And by the way, I am not aware of Yogananda ever speaking of "becoming something." Quite the contrary, he emphasized that we need to stop being something: the little bundle of self-definitions that limit us, that keep us separate from our own God-nature, that keep us from perceiving who and what we really are.
I hope this helps.
What does it really take to achieve true spiritual success?
A great question, and very vast, as achieving true spiritual success encompasses the whole life of a spiritual aspirant. It is a goal not only you, but all of us are after.
There are two answers to consider: the personal answer, individual in nature; and the general answer, valid for everyone.
In the chapter "Ressurrection of Sri Yukteswar," from Autobiography of a Yogi, it says:
"The undeveloped man must undergo countless earthly and astral and causal incarnations in order to emerge from his three bodies. A master who achieves this final freedom may elect to return to earth as a prophet to bring other human beings back to God, or like myself he may choose to reside in the astral cosmos."
Is he saying that he has already achieved this final freedom and has merged with God? Same as Jesus?
Yogananda often used the phrase "Christlike masters" to refer to great souls like Sri Yuteswar who had acheived the same "final freedom" as Jesus.
Christlike masters are alike in their utter freedom from all karma and limited awareness, but unalike in their earthly roles. Jesus' role on earth was that of a Savior. His life was led (as we know) very publicly for the purpose of reaching millions with his message and his grace.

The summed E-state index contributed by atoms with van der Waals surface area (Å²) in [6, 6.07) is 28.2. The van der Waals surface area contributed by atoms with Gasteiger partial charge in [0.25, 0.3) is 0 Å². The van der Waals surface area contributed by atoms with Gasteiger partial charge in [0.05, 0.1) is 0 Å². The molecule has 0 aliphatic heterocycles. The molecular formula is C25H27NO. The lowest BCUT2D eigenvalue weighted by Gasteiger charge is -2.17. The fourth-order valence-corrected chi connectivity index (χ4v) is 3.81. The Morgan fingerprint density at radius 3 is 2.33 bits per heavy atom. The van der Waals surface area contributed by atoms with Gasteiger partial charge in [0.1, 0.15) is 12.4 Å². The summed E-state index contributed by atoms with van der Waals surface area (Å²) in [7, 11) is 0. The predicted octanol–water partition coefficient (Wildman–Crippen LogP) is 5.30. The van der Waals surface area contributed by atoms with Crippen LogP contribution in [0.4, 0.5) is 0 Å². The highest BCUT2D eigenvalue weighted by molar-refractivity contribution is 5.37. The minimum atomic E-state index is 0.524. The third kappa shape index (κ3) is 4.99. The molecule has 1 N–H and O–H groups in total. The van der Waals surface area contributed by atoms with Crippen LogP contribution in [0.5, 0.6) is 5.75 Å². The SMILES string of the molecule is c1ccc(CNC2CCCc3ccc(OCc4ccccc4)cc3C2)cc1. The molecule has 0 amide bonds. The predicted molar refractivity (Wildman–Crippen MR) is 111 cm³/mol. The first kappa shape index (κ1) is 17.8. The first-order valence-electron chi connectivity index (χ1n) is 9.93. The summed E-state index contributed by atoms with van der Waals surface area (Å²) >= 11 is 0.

In the path of self realization or realization of Brahma, where is the place of God? I did several inquiries (self) and cannot find a place! Precisely my doubt is, is it necessary to have faith in God to realize the Self? And is it a prerequisite to leave normal life to seek the spiritual life?
It may be a matter of how you understand the term 'God'!
In the deepest sense, God is beyond any human description. But the teachings of yoga also emphasize that God is within every aspect of creation. The Self in Self-realization refers to the oneness in spirit that we come to experience as we go beyond ego attachment. In otherwords, the Self is the individualized expression of Spirit or God.